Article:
In 2010, Rufus Taylor was trying to find work in Philadelphia to support his two young kids. Employment wasn’t coming easily. Taylor had a felony conviction on his record, and he had been in prison for most of the previous 16 years. He applied for public assistance, but then, to his surprise, was denied. The agency told him that he had an outstanding debt to the courts of Philadelphia and that he’d need to resolve it before he was eligible.
“[The courts] didn’t contact me, they didn’t say nothing,” he said when I spoke with him last year. He says that if hadn’t applied for welfare, he would have never known about the court debt.
Taylor was advised to go to the Criminal Justice Center, and it was there that he discovered he owed $41,897.70 to the courts of Philadelphia. And he wasn’t alone: He was one of 300,000 people targeted for the repayment of outstanding debts to the court.
The reason that the amount was so large was that it included “forfeited bail.” In Philadelphia, a person need put down only 10 percent of the set bail, vastly reducing the financial incentive to return to court in a timely fashion.
As a result of a faulty and poorly monitored bail system, the city suffered from a fugitive problem for decades – people were arrested, but never returned to court. The problem was outlined in great (and embarrassing) detail in the Philadelphia Inquirer series, “Justice: Delayed, Denied, Dismissed, Denied.”
But Philadelphia is not alone in trying to collect money from the formerly incarcerated. While Rufus Taylor’s debt is particularly high, it’s not unusual at all to leave prison anywhere across the country owing fees, fines, or costs to the local court.
Judge Pamela Dembe, President Judge of the Court of Common Pleas, says the city’s efforts to collect some $1.5 billion in judicial debt is both necessary and fair.
“This isn’t some great plot to scour the last dime out of the pockets of the poor people of Philadelphia,” she says. “This is collecting money from people who have cost us, the taxpayers, a lot of money to bring them to justice. It isn’t random.”
Ronald Wright, a professor of criminal law at Wake Forest School of Law in North Carolina, agrees that “at the abstract level it makes sense,” to collect from those who committed crimes that cost the taxpayers money.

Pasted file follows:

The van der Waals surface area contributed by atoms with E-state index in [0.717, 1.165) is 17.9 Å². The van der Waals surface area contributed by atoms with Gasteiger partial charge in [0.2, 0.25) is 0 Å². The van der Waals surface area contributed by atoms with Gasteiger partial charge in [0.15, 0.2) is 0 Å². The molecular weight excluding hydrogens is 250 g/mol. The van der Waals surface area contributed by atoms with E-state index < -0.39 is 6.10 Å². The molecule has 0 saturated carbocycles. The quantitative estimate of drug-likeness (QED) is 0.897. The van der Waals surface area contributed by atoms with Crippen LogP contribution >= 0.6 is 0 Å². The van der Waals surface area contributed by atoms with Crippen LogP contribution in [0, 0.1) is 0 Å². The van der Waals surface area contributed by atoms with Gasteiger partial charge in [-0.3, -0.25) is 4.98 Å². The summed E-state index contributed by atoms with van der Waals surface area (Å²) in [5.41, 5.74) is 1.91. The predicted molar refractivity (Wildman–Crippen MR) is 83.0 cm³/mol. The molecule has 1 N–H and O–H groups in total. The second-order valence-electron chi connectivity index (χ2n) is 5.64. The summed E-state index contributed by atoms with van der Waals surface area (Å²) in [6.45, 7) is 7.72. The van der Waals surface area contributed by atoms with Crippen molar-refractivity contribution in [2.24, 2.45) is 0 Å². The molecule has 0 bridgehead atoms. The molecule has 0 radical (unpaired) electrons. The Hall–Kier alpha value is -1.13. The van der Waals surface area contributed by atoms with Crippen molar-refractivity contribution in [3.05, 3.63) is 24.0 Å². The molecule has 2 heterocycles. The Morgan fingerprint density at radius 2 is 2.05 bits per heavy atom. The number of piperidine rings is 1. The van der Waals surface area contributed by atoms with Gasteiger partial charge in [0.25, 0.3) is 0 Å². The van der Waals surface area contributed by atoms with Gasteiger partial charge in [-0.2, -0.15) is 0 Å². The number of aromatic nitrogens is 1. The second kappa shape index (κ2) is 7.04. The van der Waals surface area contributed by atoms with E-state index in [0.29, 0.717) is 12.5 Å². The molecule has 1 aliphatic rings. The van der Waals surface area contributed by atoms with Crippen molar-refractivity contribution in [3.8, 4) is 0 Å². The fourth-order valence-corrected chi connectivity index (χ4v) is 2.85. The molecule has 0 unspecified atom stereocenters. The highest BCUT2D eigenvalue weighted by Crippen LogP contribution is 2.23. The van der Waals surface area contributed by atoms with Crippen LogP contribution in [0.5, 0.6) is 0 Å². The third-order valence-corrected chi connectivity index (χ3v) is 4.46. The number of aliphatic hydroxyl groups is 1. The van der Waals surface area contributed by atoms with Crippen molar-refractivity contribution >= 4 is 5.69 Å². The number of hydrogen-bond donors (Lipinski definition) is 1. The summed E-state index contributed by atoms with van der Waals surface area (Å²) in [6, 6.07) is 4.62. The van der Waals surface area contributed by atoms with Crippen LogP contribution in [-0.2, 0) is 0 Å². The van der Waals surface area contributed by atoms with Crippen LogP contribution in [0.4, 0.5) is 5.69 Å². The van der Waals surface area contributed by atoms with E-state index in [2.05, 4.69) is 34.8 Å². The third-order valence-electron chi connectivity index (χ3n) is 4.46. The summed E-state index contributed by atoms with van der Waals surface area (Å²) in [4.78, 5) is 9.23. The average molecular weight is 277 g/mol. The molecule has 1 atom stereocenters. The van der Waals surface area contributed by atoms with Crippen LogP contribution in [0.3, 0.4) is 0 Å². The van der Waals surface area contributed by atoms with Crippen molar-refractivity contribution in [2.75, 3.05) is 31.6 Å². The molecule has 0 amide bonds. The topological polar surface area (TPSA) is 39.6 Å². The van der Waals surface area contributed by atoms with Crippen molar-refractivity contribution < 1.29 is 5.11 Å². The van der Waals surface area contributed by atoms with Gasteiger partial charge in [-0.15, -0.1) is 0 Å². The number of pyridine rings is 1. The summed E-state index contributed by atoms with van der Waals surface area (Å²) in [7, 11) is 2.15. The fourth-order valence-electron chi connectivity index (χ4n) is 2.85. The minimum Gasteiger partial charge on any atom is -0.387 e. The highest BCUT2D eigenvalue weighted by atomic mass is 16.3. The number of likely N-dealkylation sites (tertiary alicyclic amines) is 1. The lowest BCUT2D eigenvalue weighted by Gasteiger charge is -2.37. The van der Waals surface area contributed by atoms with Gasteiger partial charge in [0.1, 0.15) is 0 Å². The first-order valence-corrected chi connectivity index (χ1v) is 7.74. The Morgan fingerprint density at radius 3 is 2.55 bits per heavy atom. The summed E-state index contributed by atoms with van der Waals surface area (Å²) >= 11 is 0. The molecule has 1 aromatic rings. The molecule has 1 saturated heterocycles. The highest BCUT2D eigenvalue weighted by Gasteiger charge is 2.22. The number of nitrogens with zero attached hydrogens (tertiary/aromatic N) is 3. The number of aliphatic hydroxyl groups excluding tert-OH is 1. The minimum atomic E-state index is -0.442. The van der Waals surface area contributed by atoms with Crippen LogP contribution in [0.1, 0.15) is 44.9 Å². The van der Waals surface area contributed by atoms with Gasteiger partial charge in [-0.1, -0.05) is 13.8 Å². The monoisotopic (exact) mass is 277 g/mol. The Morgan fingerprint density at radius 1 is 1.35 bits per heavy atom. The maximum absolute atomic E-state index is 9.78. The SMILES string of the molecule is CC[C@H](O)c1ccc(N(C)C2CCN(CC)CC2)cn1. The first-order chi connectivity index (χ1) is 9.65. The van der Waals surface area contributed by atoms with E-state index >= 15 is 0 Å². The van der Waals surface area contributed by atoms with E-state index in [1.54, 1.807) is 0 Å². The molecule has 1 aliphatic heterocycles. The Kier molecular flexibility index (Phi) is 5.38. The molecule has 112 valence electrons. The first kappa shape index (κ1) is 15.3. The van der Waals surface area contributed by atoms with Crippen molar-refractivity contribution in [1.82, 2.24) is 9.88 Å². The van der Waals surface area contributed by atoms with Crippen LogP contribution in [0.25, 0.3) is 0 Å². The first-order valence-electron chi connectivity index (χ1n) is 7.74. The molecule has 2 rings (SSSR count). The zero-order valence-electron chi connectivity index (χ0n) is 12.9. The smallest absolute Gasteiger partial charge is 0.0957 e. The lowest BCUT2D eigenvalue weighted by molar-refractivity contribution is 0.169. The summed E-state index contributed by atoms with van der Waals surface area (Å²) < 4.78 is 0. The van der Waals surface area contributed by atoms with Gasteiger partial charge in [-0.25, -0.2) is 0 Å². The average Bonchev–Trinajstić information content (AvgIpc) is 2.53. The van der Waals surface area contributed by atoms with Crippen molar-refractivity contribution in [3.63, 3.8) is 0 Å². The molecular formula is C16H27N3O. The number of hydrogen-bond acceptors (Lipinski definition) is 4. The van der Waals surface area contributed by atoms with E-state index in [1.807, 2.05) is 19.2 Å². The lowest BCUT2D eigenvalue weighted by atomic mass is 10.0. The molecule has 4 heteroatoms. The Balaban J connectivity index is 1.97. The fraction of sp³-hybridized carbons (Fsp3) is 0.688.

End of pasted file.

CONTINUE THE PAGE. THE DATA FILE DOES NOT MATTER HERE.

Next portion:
The problem, Wright says, is no one is keeping track of the impact. He recently co-authored a paper with Professor Wayne Logan of Florida State University titled “Mercenary Criminal Justice” looking at these fees and fines. “It’s just once all the fees add up, nobody really steps back and says, ‘Whoah, these fees all taken all together really may be a bit much.’”
The quantity and amounts of the fees vary from jurisdiction to jurisdiction; often levied at sentencing but presented after release, the bills can cover everything from the costs of urine tests to probation and parole to crime victims’ funds, lab fees, collections fees, and more.
According to an interim report published in 2011 by the criminal courts of Philadelphia, there is a 70% unemployment rate for defendants; the courts do not expect to collect most of what they’re asking for.
And even while the courts have attempted to accommodate people’s varying financial means with payment plans of $15 or $50 a month, it is not necessarily an expense that everyone can afford. For many people, the debt ends up with collection agencies, creating long-term financial problems.
“You don’t get rid of it in bankruptcy,” Wright explains. One of the reasons Philadelphia could pursue decades-old debts is that there’s no statute of limitations on criminal justice debt.
“It doesn’t go away if they stop trying to collect it for five years or for 50 years. It’s just always there,” Wright says.
Rufus Taylor has been challenging his debt in court with the help of Community Legal Services. This past July, CLS helped him and three other defendants challenge their judicial debt in the Superior Court of Pennsylvania.
Taylor was lucky; the bail judgments against him were reversed, and he now owes much less than expected, if anything. But the other three people still owe sums and have appealed the Superior Court’s verdict.
And while Taylor has had the judgment on his bail forfeitures reversed, he says that his credit has been wrecked in the meantime.
“Can’t buy a car, can’t get a loan, can’t get a mortgage,” Taylor says. His lousy credit continues to have far-reaching consequences. “It keeps me from everything.”
Critics of judicial debt say it’s time to look at the bigger picture. “I think we have to step back and ask what’s our goal here?” asks Michelle Alexander, Ohio State University law Professor and author of The New Jim Crow.
“If the purpose of incarceration is supposedly to keep us safer, than it makes no sense to make it vastly more difficult for people when they’re released from prison to ever get back on their feet and to be integrated into society again,” Alexander says.